Keep Projects in AWS secure at times of high pressure

Saturday, May 9, 2020
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Are you looking to improve the security of your AWS projects? With a rising level of cybercrime associated with the Covid-19 pandemic, it would be wise to look into any further security measures you could take.

An organisation is given a lot of functionality by using Amazon Web Services (AWS). As the world’s largest internet service provider, it serves a lot of products to a lot of people. In fact both the services and the customer base just continue to grow. Alongside this growth of products, there is also an increase in the amount of security risks, because there are more areas where weaknesses could be found.

As a project owner within the AWS system, it’s important that you implement further safety measures specific to the platform you use. This article will look at the security on offer from AWS and further strategies that could be employed.

The AWS Cloud Platform

The AWS platform is used throughout the world and is extremely common. A strength of the platform is that there are a large amount of modules and services available that are built under a shared convention and authentication system. This allows a user to access almost all of the services available to them through a web-based, internet dashboard.

One of the biggest sections of Amazon is EC2, the elastic compute cloud. The security built into it works in several different locations. These include the specific operating system, active firewalls and their defined rules, virtual machines and API calls that are signed.

Firewalls are defaulted to deny-all, which means that project owners will have to allow  inbound traffic to specific locations before they can function correctly. Advanced levels of customisation means that setup can be tailored specifically for each use case. Protocol, port and IP address can all have restrictions allocated. A further essential aspect is the ability to create group rules, which are vital to projects conducted at a large scale.

Another inbuilt feature to the platform means that users aren’t given RAW access to original disks, instead they are able to work on virtualized copies of them. This interaction between customer and virtual machine provides a unique security component, especially when coupled VM encryption.

Security Tips for AWS

There is a huge amount of features available to improve security in AWS. To get the best out of the platform, users and organisations should make sure they are taking full advantage of the products on offer.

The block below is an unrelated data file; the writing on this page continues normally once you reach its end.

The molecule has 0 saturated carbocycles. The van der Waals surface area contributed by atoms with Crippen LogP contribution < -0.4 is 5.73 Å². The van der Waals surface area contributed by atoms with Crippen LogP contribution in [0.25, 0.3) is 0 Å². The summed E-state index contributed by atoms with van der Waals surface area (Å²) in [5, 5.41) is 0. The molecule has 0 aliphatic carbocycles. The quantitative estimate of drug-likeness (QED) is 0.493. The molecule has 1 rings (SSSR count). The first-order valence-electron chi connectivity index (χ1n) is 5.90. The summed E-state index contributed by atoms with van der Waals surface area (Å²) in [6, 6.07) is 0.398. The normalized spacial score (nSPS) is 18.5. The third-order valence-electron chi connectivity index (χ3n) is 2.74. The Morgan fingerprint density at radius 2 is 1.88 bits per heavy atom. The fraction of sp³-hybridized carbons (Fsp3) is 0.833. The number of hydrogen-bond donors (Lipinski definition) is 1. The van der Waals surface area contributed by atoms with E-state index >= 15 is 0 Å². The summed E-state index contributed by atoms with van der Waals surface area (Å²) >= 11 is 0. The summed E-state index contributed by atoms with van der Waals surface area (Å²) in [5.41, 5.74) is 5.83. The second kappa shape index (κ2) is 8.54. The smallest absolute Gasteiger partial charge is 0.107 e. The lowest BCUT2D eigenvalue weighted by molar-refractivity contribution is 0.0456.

Project owners should take every opportunity to educate themselves on cloud hosting setup and the infrastructure involved. There is an Amazon Cloud security portal which can provide a solid grounding for project owners, it’s recommended to read and learn from that page. Some of the learning opportunities involve e-books, use case scenarios, and specialised training.

Create Tiered Access

If working on a large scale project, there will be multiple layers and much complexity involved. These should be protected by having different levels of accounts for users such as administrators, content creators, and operations. This means that users can only gain access to areas of AWS they are permitted to be and also stops them accidently working on areas that they are not qualified to touch. As well as this, access credentials and keys should be regularly changed and updated.

Multi-Factor Authentication

For a further security dimension, there is the AWS multi-factor authentication mechanism. Using this means that a person logging in will be asked for a secondary six-digit code that will expire after one use. This has to be inputted alongside the normal password and username. The six digit code is usually sent via text or email to another device associated with the user. Without all elements entered correctly, access to the system cannot be granted.

As with so many many technologies these days, AWS is constantly evolving. New services, features and modules are regularly being rolled out to the user base. Because of the scale at which AWS operates, there can’t be one overarching security guideline to protect all areas of the platform. Instead, there are specific recommendations that are repeatedly being revised, improved, and updated according to the latest industry occurrences. Staying up to date with the latest news and software is vital to keeping your projects safe within AWS.